Pfizer has extended its collaboration with CytoReason, positioning it to continue using the computational disease models in drug development.
CytoReason disclosed its original partnership with Pfizer in 2019. Back then, Pfizer committed to pay up to “low double-digit millions of US dollars” for access to technology designed to address a problem that has emerged as the pace of data generation has accelerated.
“One of the major problems we’re addressing is what we call the data-insight gap in pharma R&D. Namely, that the volume of human molecular data is growing exponentially, while our analytical capabilities are growing linearly. To us, it’s clear that humans alone cannot process ever-growing amounts of data and close the gap,” said David Harel, CEO and co-founder of CytoReason.
Under the 2019 deal, Pfizer has used CytoReason’s models to improve its understanding of the immune system, a key topic for everything from its record-breaking COVID-19 vaccine to its immuno-oncology aspirations.
CytoReason created a platform with the potential to boost Pfizer’s understanding of the immune system by bringing together thousands of samples on a cell-protein-gene level and by seeking to address the data-insight gap through the use of machine learning.
“The platform we built, which is made up of computational disease models, is designed to digest, organize, and make sense of all data types and sources, from multiple indications and treatments. Together with our customers, we use the insights we extract to address a variety of use cases, such as prioritizing new targets, finding biomarkers, profiling combinations, and more,” said Harel.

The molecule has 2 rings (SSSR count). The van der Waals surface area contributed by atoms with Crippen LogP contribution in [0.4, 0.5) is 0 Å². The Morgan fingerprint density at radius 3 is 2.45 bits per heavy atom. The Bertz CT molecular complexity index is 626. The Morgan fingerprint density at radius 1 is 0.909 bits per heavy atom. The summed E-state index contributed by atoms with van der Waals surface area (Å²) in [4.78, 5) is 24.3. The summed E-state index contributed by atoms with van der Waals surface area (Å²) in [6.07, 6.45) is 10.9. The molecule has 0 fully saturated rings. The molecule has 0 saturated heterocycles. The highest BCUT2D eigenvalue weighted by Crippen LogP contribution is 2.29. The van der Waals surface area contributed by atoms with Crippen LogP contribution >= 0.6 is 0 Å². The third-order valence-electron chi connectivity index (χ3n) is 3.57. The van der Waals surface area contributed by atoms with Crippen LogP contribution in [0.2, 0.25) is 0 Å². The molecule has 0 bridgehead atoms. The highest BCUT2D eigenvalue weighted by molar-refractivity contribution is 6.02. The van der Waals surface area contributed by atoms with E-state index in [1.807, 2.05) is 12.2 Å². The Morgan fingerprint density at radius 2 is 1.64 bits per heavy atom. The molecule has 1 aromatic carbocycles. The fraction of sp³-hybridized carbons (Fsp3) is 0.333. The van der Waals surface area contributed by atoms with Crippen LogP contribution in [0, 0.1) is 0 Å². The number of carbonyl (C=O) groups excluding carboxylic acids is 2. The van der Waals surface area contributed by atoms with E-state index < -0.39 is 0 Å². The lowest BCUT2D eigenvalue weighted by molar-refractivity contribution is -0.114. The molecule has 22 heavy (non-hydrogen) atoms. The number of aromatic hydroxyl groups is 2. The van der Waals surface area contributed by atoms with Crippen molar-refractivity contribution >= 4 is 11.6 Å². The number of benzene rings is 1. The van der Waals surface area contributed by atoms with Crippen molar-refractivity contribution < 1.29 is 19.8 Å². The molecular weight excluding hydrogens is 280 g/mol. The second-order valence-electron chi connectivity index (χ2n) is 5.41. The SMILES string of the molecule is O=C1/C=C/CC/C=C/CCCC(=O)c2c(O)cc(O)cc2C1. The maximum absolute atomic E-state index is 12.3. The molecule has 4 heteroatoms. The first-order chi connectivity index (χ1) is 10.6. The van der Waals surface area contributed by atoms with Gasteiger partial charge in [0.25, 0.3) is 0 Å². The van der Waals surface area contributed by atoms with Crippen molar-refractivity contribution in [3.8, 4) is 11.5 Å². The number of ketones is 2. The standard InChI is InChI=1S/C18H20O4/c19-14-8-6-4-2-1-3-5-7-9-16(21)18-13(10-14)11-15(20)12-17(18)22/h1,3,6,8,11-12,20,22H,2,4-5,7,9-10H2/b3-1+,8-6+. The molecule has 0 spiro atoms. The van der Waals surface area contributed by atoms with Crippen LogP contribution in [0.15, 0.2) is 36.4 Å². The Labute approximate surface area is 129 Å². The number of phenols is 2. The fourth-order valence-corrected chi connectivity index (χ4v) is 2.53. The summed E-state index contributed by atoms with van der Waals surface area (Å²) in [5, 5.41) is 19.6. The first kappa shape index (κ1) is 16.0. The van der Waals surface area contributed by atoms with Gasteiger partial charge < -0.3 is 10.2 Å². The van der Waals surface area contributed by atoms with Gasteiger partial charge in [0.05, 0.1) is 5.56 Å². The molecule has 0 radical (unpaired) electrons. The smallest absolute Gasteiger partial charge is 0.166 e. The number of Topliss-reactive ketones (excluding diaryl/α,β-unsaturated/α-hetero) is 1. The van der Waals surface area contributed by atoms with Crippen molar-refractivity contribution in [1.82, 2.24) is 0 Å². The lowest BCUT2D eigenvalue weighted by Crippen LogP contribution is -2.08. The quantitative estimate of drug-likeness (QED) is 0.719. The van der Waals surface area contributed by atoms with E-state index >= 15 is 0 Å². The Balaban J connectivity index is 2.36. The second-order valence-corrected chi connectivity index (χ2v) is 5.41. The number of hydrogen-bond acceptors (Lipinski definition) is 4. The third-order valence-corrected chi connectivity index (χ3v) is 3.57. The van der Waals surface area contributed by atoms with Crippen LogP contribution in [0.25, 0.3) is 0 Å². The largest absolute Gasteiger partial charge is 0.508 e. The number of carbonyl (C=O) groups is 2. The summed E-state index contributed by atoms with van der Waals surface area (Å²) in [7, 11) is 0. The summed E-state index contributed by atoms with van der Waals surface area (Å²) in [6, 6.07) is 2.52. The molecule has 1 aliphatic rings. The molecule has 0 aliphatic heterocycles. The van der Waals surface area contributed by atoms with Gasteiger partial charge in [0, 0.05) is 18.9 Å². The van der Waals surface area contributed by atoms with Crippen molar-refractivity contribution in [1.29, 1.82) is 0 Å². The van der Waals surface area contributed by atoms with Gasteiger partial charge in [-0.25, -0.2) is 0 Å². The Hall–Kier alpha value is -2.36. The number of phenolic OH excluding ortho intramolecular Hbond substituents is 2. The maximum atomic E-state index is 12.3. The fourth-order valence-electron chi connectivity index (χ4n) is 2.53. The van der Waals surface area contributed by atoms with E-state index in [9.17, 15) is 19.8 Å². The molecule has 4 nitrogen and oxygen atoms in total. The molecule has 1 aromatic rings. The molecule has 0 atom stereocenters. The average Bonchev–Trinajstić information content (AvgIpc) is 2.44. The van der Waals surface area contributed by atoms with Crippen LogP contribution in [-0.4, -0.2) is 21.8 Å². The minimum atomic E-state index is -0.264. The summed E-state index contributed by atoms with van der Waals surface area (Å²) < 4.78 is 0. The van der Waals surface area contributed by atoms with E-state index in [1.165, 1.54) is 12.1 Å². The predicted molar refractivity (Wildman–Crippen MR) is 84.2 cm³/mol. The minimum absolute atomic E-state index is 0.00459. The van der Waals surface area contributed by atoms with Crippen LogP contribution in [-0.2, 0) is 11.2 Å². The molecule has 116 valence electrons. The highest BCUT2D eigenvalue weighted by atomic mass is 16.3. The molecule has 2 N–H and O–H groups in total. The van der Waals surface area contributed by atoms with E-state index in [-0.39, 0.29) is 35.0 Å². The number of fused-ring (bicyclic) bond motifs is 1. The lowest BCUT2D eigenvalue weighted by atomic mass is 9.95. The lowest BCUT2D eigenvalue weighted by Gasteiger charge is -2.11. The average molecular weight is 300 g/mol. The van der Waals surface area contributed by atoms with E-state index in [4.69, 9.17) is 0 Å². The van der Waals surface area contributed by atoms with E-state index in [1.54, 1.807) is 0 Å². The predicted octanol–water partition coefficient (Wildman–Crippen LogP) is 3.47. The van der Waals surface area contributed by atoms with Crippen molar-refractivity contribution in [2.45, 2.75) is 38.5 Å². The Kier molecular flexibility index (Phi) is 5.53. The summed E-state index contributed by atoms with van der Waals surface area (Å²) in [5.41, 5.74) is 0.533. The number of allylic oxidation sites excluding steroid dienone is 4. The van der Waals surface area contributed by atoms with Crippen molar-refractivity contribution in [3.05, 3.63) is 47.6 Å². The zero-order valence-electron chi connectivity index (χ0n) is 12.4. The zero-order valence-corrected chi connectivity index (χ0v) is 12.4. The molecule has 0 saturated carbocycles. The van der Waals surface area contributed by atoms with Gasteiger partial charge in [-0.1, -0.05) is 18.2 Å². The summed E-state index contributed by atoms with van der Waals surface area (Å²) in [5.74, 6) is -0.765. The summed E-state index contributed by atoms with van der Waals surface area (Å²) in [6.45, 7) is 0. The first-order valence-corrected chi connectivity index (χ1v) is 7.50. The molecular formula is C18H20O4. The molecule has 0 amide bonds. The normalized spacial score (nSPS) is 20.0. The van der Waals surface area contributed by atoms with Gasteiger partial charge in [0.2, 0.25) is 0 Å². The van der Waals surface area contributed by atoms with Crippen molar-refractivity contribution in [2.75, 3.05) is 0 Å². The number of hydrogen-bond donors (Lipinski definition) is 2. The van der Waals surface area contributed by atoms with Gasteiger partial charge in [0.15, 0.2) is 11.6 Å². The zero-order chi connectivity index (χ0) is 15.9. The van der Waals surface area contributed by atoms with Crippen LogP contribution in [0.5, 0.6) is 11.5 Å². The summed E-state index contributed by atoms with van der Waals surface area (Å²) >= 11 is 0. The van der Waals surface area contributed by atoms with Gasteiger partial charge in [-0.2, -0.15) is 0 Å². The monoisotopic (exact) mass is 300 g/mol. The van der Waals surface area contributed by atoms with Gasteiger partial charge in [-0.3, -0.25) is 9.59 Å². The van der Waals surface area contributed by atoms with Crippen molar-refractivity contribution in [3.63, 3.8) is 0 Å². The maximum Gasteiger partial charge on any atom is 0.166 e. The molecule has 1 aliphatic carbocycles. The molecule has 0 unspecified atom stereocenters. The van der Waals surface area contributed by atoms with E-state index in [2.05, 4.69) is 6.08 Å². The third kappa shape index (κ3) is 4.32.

In the Pfizer collaboration, the computational models have demonstrated their potential to improve the chances of success of clinical trials. Specifically, the project has shown the models may be able to help identify which subpopulations of patients are likely to benefit from an investigational drug candidate.
“Computational models allow for a fast, efficient, and data-driven stratification to take place. Since our models are based on hundreds of patient samples, we can use them to detect sub-populations of patients prior to treatment initiation. Decision-making is then driven by clear sub-group characteristics and becomes personalized,” said Harel.
Work is underway to expand the platform. As well as growing the platform by feeding in more public and proprietary data, CytoReason is adding more disease models that enable it “to compare molecular mechanisms across multiple diseases, patient groups and treatments,” said Harel.